More than 20 years had passed since I made the switch to paddles and Iambic Mode B keying. Needless to say, my straight key fist was very rusty. After some off-air practice, I heard NN9K near Chicago calling, “CQ SKCC,” on 30 meters one day. I grabbed the J-38 and a few minutes later, Peter had given me my first official SKCC contact.
A few days later, it was time for the February SKCC Weekend Sprintathon (WES). The monthly, weekend-long WES contests are like most other CW contests except they are friendlier and run at a slower pace. After a fun weekend operating on and off, I ended up with 38 more SKCC contacts in the log. One particular highlight was working Bert F6HKA on two bands with my meager 5 watts and rainspout antenna. (Full disclosure: Bert’s awesome station gets most of the credit for these contacts. He was louder than most stateside stations.) After my first WES, I was hooked.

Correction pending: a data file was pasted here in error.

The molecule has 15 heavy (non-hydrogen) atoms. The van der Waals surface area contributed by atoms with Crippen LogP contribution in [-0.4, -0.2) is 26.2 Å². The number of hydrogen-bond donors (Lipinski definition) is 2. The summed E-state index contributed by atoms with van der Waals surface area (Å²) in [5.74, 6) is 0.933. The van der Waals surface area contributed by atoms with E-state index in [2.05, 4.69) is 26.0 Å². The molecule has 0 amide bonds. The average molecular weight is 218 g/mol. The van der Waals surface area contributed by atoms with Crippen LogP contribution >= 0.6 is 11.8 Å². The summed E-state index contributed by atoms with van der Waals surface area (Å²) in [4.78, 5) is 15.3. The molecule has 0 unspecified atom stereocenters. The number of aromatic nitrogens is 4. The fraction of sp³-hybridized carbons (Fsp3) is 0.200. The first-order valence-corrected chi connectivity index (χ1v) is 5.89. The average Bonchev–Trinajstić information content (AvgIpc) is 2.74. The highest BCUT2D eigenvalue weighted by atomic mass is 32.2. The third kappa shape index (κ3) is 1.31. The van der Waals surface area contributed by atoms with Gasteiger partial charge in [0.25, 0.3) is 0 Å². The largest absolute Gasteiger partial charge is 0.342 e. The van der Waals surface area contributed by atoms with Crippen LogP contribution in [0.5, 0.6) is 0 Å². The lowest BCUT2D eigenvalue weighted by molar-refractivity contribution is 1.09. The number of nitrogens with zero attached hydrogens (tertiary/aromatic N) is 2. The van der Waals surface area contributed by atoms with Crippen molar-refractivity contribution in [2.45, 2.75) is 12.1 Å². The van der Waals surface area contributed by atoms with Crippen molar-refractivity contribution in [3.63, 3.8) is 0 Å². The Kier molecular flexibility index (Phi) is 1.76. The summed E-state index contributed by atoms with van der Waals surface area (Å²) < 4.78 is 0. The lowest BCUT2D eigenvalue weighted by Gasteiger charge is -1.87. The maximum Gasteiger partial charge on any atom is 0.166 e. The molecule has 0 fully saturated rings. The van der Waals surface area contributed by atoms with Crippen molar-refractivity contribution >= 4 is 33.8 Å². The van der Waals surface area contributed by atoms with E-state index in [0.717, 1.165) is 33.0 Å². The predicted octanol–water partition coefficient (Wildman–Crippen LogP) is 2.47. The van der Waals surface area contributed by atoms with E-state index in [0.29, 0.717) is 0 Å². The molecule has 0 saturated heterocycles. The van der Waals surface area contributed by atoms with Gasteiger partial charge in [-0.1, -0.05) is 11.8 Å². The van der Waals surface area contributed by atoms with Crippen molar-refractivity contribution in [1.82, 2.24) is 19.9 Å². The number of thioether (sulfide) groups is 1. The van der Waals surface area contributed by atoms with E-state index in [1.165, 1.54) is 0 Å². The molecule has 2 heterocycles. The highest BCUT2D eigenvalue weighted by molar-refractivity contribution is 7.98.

Even though SKCC promotes the use of manual keying methods, i.e., straight key, bug, cootie key; they have some pretty sophisticated, computer-based tools that can help you reach the various award levels. There are a few SKCC-specific logging programs. I use AC2C’s SKCC Logger for logging during WES contests and keeping track of all of my SKCC contacts. The K3UK SKCC Sked Page is an online gathering place for members looking for contacts. Another slick tool is the SKCC Skimmer. This software tells me who is online on the Sked Page and which SKCC members have been spotted on the Reverse Beacon Network (RBN). Most importantly, it lets me know if they have SKCC numbers I need for award levels I’m pursuing.
The thing I like most about SKCC is the friendly attitude of the members. They are particularly helpful to newbies and will always slow down to match the sending speeds of slower operators. Many times, operators would recognize my new SKCC number and take the time to welcome me to the club — even during contest exchanges.